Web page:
Senior Travel Consultant Mary Anne shares some interesting facts about the colonial centre of the Costa Rican capital, San José.
The thought came with the big news – British Airways will, as of May 2016, start operating direct flights from London to San José
in Costa Rica. About time, we say, given the high demand for travel to this tiny, peaceful and environmentally friendly Central American country. But what do we really, factually, know about San José, apart from it being the capital? It’s not a beautiful city, to be honest, and so we spend as little time as possible there. And I can’t help but ask myself, why? Where is the colonial centre, so attractive in the majority of capitals and minor cities in Latin America? You know, the central square, the usual “Damero” plan (streets running parallel and vertical from the square outwards. Classic Spanish; you will find it in almost every Latin American city colonised by them), beautiful pedestrianised streets and quaint doorways? Think Cartagena
in Colombia, Antigua
in Guatemala and Granada
in Nicaragua to name but a few.
Absent. Nowhere to be seen. NADA. Oh, there are some nice buildings, of course – a National Theatre, National Museum, some colonial houses and the like – but these are few and far between and there is no well-kept pedestrianised street that you would like to photograph until death do you apart. So here’s what I found:
For starters, San José wasn’t even the original capital. This illustrious status was held, until 1824, by Cartago, 25km away. Until then, San José was a bit of a backwater with a relatively sparse population, no planning or even a proper government because it wasn’t considered a city – or even a town. Strictly speaking, it was founded in 1738 with the building of a chapel dedicated to Saint Joseph – hence the name - in order to concentrate the scattered inhabitants of the surrounding valleys, but there wasn’t an official act of foundation and it was only recognised as a city well into the 1800s. Ironically, lack of water contributed to the population’s slow growth, though the building of ditches and subsequent development of the tobacco industry helped to increase urban concentration.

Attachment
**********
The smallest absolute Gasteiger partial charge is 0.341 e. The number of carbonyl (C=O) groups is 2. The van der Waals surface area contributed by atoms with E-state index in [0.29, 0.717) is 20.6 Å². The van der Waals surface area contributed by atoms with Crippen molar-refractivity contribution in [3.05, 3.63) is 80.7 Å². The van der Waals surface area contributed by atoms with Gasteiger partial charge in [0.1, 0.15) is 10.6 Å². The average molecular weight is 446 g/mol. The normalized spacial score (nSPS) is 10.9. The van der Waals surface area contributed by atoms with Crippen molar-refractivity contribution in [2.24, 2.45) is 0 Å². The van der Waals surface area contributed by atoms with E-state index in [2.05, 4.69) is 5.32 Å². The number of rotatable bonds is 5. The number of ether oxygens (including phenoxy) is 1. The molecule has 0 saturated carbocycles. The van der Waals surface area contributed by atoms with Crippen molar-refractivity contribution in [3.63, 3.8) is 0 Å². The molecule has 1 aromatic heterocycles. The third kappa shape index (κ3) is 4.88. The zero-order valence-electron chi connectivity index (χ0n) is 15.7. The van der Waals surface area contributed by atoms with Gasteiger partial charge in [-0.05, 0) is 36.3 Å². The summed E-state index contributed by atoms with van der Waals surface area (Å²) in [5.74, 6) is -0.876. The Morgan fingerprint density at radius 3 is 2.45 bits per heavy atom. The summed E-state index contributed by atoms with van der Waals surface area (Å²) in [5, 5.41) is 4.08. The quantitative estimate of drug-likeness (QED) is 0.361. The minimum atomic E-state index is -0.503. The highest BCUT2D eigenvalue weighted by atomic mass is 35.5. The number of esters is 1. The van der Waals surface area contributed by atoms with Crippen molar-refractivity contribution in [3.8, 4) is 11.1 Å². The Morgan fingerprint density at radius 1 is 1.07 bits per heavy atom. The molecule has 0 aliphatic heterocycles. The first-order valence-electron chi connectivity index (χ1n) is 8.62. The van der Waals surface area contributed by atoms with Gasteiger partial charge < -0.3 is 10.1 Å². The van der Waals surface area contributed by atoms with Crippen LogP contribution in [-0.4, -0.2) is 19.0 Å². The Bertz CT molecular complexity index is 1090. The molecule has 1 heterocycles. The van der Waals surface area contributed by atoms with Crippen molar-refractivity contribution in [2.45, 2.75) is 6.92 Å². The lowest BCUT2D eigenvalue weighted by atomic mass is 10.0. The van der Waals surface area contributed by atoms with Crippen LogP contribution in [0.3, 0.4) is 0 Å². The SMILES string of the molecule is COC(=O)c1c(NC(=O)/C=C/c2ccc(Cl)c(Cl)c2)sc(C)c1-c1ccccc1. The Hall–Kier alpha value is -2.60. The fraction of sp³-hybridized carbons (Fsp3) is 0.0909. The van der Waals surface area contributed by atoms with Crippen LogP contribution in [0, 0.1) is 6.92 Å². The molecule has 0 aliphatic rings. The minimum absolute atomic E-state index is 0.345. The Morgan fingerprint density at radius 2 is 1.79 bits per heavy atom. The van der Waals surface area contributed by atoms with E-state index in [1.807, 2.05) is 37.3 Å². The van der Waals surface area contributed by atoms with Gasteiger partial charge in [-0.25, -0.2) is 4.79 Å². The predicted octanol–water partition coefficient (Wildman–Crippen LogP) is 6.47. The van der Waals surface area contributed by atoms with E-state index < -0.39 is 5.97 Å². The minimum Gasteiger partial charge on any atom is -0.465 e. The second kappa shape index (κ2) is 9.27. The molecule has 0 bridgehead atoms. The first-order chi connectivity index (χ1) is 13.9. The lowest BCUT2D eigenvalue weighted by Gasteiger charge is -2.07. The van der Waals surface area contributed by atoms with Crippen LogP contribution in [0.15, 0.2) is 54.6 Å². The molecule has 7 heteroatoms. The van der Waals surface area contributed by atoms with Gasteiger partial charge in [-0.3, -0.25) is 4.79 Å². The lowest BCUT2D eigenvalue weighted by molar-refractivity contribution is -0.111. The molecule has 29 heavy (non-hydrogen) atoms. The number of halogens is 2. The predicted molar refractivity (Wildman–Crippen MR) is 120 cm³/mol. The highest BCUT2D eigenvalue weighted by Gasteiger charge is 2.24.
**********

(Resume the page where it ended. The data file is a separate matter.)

However, there were two other factors that eventually made the city and the first of which was independence from Spain. Two years after it was gained in 1821, there was a brief civil war that ended with the joint Republican strongholds of San José and Alajuela defeating the pro-Mexican Democrats of Heredia and Cartago and thus the capital was duly moved from the latter to the former. We could also argue that an earthquake in 1822 which completely destroyed Cartago might have helped, but there is no hard evidence and therefore I’m only going to sow the seed of doubt...
The other factor was the introduction of coffee in the Central Valley during the early 1800s. The trade brought money as a result and, with it, an urban merchant class that wanted a better city; modern and pleasant to the eye. These nouveaux-riches started looking to Europe as an architectural muse – look no further than the National Theatre – and San José grew. Haphazardly, though. Did you know that addresses are either non-existent or useless? Try “the house to the left of the big tree, besides the green garage” and the fact that the tree burned down a few years back and the garage was repainted bright pink gives you an idea. But hey! What are memory and a bit of imagination for?
Having said this, Chepe, as it’s known by the locals, albeit big, noisy and difficult to get the hang of, is still attractive in an “I-have-taken-leave-of-my-senses” kind of way. Some places are changing, blossoming, as it were. Old houses are being converted into boutique hotels, new restaurants and quirky cafés are opening, cultural events are being hosted in different parts of the city and there is even a “fall in love with your city” movement with ongoing series of workshops and performances in urban parks hosted by the Culture Ministry – all free and public. In short, San José is worth a visit nowadays. Give it a try.
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Last updated: 23 May 2017